Article 7/2024

Is it permissible for an employer, when misconduct occurs, to dismiss employees on the basis of operational requirements?

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  • Both the labour appeal court (e g Chauke v Leeson Motors (1998) 19 ILJ 1441 (LAC)) and the labour court (SAMWU v City of Cape Town (2011) 22 SALLR 145 (LC)) have considered whether it is permissible for an employer to dismiss employees on the basis of an operational rationale for collective misconduct.
  • From the aforesaid judgments, it is apparent that, subject to certain safeguards to be implemented and rather tricky questions to be answered, it is permissible to dismiss a group of employees if misconduct is proven but the actual perpetrators not pinpointed.
  • The justification for such dismissal, on the basis of a commercial rationale, has been formulated as follows: ‘The necessity to save the life of the enterprise.’ – apparently, on this basis, the dismissal of innocent workers is justified.
  • n the Cashbuild judgment, the labour appeal court specifically makes reference to the difficulties to be encountered by following the above approach, as set out, inter alia, in FAWU v Premier Foods (2012) 33 ILJ 1779 (LAC) – in brief, these difficulties entail the application of the principles relating to a fault (i e misconduct) scenario to a faultless (i e no intention or negligence) scenario, being dismissal for operational requirements; and the factors to be taken into account in determining and applying the selection criteria justifying the dismissal of the innocent employees.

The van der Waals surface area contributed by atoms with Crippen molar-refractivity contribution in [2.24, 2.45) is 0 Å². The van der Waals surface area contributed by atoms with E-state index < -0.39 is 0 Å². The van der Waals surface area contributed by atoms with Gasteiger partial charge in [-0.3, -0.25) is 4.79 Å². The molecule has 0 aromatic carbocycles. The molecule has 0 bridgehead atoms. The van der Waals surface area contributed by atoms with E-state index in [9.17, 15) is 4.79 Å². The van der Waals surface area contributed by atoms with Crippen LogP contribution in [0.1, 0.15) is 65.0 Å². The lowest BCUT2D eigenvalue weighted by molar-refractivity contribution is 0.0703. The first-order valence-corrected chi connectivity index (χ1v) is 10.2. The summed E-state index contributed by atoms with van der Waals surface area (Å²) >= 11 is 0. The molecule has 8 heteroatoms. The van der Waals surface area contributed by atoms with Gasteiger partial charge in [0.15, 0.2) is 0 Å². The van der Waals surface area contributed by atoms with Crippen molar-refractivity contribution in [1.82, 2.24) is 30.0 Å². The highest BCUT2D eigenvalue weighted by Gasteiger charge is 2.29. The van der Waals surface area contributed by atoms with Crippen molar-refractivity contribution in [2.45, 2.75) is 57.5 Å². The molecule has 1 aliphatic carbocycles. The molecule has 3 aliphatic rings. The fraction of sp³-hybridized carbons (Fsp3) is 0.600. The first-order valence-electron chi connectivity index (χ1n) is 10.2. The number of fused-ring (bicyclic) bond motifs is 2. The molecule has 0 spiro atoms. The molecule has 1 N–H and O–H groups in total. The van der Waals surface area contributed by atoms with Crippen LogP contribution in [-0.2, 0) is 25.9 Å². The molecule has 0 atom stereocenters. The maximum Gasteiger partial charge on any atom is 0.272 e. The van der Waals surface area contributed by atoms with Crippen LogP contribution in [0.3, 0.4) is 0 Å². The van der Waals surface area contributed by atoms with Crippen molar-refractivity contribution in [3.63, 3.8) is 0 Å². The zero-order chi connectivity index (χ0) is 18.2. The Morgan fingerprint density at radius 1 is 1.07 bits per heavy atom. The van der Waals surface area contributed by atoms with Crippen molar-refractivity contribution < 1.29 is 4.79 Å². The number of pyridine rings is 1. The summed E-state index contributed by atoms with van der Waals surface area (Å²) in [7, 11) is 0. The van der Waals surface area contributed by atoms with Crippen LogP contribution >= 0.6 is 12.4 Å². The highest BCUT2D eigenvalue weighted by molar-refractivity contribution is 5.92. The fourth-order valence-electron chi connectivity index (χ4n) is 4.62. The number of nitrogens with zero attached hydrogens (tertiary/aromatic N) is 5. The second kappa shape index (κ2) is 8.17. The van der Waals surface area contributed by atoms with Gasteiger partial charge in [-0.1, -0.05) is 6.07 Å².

What is the viewpoint of the labour appeal court, as expressed in SA Municipal Workers’ Union obo Morwe v Tswaing Local Municipality and Another [2023] 2 BLLR 131 (LAC); (2022) 33 SALLR 60 (LAC)?

An employer set out its employees’ rights in disciplinary hearings in the applicable disciplinary code and incorporated same into their employment contracts.

What are the options available to an employee when an employer allegedly owes such employee monies in terms of a contract of employment?